Tokusatsu Gesundheit: Shin Godzilla

Godzilla’s final form

Welcome to Tokusatsu Gesundheit, where this week we’re looking at Japan’s newest Godzilla feature, Shin Godzilla!

Plot Rundown

A giant, radioactive creature enters Tokyo, causing plenty of damage even before it makes landfall. The Japanese government must come up with a solution to this unprecedented problem, as the situation (and the creature itself) rapidly evolves.

Brief Background

Inspired by the commercial and creative success of Gareth Edwards’ 2014 Godzilla flick, Toho decided it was time to wake the proper King of Monsters from his ten year slumber. With director Hideaki Anno (of Neon Genesis Evangelion fame), they produced a brand new feature that got back to the political roots of the franchise – 2016’s Shin Godzilla.

Godzilla’s first form

Highlights

  • The film posits a truly novel way of defeating Godzilla – theorizing that his blood helps act a cooling system for his internal reactor, the Japanese government uses a coagulant to slow his blood flow down and force him to either shut down his reactor or go into meltdown.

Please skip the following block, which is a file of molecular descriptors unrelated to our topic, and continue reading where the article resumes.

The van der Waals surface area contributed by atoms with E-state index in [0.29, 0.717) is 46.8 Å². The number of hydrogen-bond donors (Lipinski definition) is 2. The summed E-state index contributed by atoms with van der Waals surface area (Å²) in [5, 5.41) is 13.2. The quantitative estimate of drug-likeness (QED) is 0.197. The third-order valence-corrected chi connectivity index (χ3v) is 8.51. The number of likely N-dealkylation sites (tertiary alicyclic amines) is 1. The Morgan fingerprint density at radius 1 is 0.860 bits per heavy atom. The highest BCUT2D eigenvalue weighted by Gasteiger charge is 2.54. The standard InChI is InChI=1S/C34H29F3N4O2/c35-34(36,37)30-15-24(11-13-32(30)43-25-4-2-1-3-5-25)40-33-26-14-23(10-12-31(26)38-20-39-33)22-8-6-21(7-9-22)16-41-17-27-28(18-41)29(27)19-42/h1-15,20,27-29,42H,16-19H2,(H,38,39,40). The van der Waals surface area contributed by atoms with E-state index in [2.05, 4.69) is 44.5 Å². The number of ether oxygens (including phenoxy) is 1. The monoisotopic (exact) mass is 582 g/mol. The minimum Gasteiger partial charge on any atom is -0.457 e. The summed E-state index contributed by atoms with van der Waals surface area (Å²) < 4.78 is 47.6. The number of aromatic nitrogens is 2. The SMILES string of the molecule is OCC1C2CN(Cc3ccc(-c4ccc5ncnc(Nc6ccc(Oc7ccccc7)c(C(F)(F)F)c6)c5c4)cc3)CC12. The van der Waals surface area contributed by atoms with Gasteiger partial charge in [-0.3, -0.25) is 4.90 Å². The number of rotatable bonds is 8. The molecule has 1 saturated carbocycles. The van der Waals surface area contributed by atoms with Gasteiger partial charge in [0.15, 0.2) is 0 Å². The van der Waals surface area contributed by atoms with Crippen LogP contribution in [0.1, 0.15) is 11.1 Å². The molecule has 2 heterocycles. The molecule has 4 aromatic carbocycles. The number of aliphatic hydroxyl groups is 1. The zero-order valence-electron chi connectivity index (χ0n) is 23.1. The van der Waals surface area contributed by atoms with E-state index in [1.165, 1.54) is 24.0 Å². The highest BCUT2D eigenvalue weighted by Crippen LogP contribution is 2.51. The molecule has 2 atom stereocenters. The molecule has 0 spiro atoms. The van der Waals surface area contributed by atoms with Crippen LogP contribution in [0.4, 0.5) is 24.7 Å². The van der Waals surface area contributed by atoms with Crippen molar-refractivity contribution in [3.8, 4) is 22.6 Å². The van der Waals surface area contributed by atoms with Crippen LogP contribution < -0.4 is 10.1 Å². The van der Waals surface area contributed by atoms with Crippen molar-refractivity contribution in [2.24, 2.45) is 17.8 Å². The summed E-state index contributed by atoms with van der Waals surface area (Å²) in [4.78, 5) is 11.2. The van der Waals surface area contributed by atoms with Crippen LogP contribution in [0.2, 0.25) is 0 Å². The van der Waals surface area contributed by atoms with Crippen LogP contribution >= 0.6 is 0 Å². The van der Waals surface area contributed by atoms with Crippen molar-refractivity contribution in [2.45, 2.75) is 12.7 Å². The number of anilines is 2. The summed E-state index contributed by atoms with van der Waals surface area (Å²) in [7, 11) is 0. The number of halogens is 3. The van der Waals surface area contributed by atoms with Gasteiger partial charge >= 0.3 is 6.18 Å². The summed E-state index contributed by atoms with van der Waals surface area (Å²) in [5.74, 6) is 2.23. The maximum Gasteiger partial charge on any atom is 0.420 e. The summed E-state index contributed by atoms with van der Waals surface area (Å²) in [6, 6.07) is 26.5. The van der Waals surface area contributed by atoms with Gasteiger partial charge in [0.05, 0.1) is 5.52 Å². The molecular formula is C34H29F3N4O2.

• Godzilla’s new design is a suitable mix of fresh and recognizable, and the gimmick of its rapid and constant evolution is, while a bit cheesy, a fine way to ground Godzilla’s classically inconsistent power levels in some rules.
    This movie represents the first all CGI Japanese Godzilla. While from a technical standpoint, it makes sense that Toho would get with the times, it still feels like something has been lost.

    Godzilla’s atomic B.O.

  • It is REALLY neat that no sci-fi super science, no magic, no psychic powers, nothing unreal is used to beat Godzilla this time around. They just use mundane cranes, if slightly modified, to inject him with an unholy amount of existing drugs.

Review

Overall, I found the movie to be pretty boring. I genuinely appreciated the points listed in the highlights, but most of the flick played more like an episode of the West Wing where the political crisis-of-the-week happens to be giant monster attack. Being as I’m not well versed in Japanese politics nor have I studied the flaws in the responses to the Fukushima Daiichi nuclear disaster and the 2011 Tōhoku earthquake/tsunami, most of the political commentary was lost on me.

Seriously, I had a hard time jumping to a scene that wasn’t Japanese people talking bureaucracy to get stills.

Come Back Next Week For A New Strange Times & Places!

About Chris Walker

Chris Walker (@back2past) is affectionately referred to as Back to the Past's social media lackey. He's all over finding nuggets of pop culture news, wherever they may be hiding!

Speak Your Mind

*

Website by Bri the Web Guy